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The government of the People’s Republic of China (PRC) ordered primary and secondary schools to remove from curricula and libraries foreign books that are believed by the authorities to “worship and pandering to foreign thought” and to promote a wide range of ideas, from religious doctrines to “individualism”.

The move comes as the Chinese Communist Party (CCP) prepares to celebrate the 100th anniversary of its founding, prompting the government to intensify its propaganda campaigns. Since Xi Jinping came to power in 2013, the CCP has cracked down on free speech in an attempt to direct public opinion, stifle dissent and criticism.

On 31 March 2021, the PRC Ministry of Education issued a new set of “Administrative Measures for the Use of Extracurricular Reading Material for Elementary and Middle School Students on Campuses”.

The rules prohibit schools from recommending to students, or using on campuses, books that challenge CCP ideology and agenda. Among the targeted books are:

1) books that “go against the political line, general and specific policies of the [Communist] Party, slander and defame leaders of the Party and the country as well as heroes and model workers, or facetiously dramatise the history of the Party, country and armed forces”(违背党的路线方针政策,污蔑、丑化党和国家领导人、英模人物,戏说党史、国史、军史的);

2) books that “harm the reputation and interests of the country, are anti-China, insult and defame China” (损害国家荣誉和利益的,有反华、辱华、丑华内容的);

3) books that “divulge state secrets and harm national security (泄露国家秘密、危害国家安全的);

4) books that “endanger the country’s reunification, sovereignty and territorial integrity” (危害国家统一、主权和领土完整的);

5) books whose “contents violate policies regarding religion, disseminate religious doctrines, creeds and rules” (存在违反宗教政策的内容,宣扬宗教教理、教义和教规的);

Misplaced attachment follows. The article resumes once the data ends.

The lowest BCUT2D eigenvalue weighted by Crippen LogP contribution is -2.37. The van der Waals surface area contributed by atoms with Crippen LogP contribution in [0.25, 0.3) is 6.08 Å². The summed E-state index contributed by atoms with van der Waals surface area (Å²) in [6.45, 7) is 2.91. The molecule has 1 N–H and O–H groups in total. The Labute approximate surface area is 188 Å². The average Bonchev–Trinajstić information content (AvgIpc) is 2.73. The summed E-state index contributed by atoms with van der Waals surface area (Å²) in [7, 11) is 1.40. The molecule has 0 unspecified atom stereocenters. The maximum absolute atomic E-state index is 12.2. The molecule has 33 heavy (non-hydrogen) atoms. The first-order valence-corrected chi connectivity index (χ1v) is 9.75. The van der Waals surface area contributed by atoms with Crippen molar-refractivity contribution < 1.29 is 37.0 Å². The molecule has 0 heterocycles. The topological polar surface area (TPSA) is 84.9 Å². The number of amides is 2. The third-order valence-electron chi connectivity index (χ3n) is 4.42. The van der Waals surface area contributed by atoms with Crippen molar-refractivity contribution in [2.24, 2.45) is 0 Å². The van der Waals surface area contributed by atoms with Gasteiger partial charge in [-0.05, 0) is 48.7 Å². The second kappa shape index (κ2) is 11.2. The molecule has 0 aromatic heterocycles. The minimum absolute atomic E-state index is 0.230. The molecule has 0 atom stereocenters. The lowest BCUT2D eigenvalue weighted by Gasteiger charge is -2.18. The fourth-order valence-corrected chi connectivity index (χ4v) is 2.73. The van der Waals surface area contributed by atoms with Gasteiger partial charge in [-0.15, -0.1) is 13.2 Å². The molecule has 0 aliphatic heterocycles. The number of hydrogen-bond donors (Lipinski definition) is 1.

6) books whose “contents violate ethnic policies, incite ethnic hatred, ethnic discrimination, disrupt national unity, or disrespect ethnic customs and habits” (存在违反民族政策的内容,煽动民族仇恨、民族歧视,破坏民族团结,或者不尊重民族风俗、习惯的);

7) books that “promote individualism, neoliberalism, historical nihilism and similar mistaken viewpoints, and that worship and pander to trends in foreign thought” (宣扬个人主义、新自由主义、历史虚无主义等错误观点,存在崇洋媚外思想倾向的);

8) books that contain “vulgarity, kitsch and other harmful trends, vulgar style, unhealthy thought; that promote [the belief in] supernatural forces, mysticism and superstition; that have obscene, pornographic, violent contents; that refer to evil cults, gambling, drug use; that encourage suicide, incite to commit crimes” (存在低俗媚俗庸俗等不良倾向,格调低下、思想不健康,宣扬超自然力、神秘主义和鬼神迷信,存在淫秽、色情、暴力、邪教、赌博、毒品、引诱自杀、教唆犯罪).


The regulations emphasize the role of the CCP as the leader not only in the realm of political action but also of public opinion and individual thought. They contain a number of references to Party dogmas and jargon. For instance, “reunification” refers to the PRC’s territorial claims on independent Taiwan. “Ethnic policies” is a reassuring phrase that belies Beijing’s “virulent form of cultural nationalism that pathologizes dissent and diversity as an existential threat to the Party and the nation.” “Evil cults” is a term which Beijing applies to spiritual movements that it deems a threat to its power, such as Falun Gong – a spiritual movement which is persecuted and banned in the PRC, and which in recent years has been increasingly involved in Western politics as one of the staunchest supporters of Trump and the far-right.

In 2020, Beijing had banned foreign teaching materials like textbooks and classic novels in all public primary and secondary schools.

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